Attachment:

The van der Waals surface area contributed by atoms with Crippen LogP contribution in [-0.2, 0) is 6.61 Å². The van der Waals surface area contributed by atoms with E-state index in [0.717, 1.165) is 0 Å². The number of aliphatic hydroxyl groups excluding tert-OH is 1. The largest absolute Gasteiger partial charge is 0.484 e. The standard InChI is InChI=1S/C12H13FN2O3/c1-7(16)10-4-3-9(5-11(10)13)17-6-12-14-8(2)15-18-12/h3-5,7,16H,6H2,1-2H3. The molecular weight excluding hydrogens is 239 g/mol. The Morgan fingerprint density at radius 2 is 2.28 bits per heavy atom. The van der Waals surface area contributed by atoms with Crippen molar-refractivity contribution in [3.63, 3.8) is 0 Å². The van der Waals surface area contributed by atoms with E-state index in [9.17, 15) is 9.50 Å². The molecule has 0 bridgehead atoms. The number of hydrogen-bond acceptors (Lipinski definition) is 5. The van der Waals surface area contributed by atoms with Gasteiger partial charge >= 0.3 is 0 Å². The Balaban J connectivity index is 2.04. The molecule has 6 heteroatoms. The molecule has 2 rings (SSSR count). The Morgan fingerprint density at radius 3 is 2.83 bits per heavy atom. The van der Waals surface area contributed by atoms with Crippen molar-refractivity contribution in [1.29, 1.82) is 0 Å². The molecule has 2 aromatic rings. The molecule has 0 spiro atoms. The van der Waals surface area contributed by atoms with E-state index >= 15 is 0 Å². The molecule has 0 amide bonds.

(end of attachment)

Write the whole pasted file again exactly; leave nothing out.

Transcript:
The van der Waals surface area contributed by atoms with Crippen LogP contribution in [-0.2, 0) is 6.61 Å². The van der Waals surface area contributed by atoms with E-state index in [0.717, 1.165) is 0 Å². The number of aliphatic hydroxyl groups excluding tert-OH is 1. The largest absolute Gasteiger partial charge is 0.484 e. The standard InChI is InChI=1S/C12H13FN2O3/c1-7(16)10-4-3-9(5-11(10)13)17-6-12-14-8(2)15-18-12/h3-5,7,16H,6H2,1-2H3. The molecular weight excluding hydrogens is 239 g/mol. The Morgan fingerprint density at radius 2 is 2.28 bits per heavy atom. The van der Waals surface area contributed by atoms with Crippen molar-refractivity contribution in [3.63, 3.8) is 0 Å². The van der Waals surface area contributed by atoms with E-state index in [9.17, 15) is 9.50 Å². The molecule has 0 bridgehead atoms. The number of hydrogen-bond acceptors (Lipinski definition) is 5. The van der Waals surface area contributed by atoms with Gasteiger partial charge >= 0.3 is 0 Å². The Balaban J connectivity index is 2.04. The molecule has 6 heteroatoms. The molecule has 2 rings (SSSR count). The Morgan fingerprint density at radius 3 is 2.83 bits per heavy atom. The van der Waals surface area contributed by atoms with Crippen molar-refractivity contribution in [1.29, 1.82) is 0 Å². The molecule has 2 aromatic rings. The molecule has 0 spiro atoms. The van der Waals surface area contributed by atoms with E-state index >= 15 is 0 Å². The molecule has 0 amide bonds.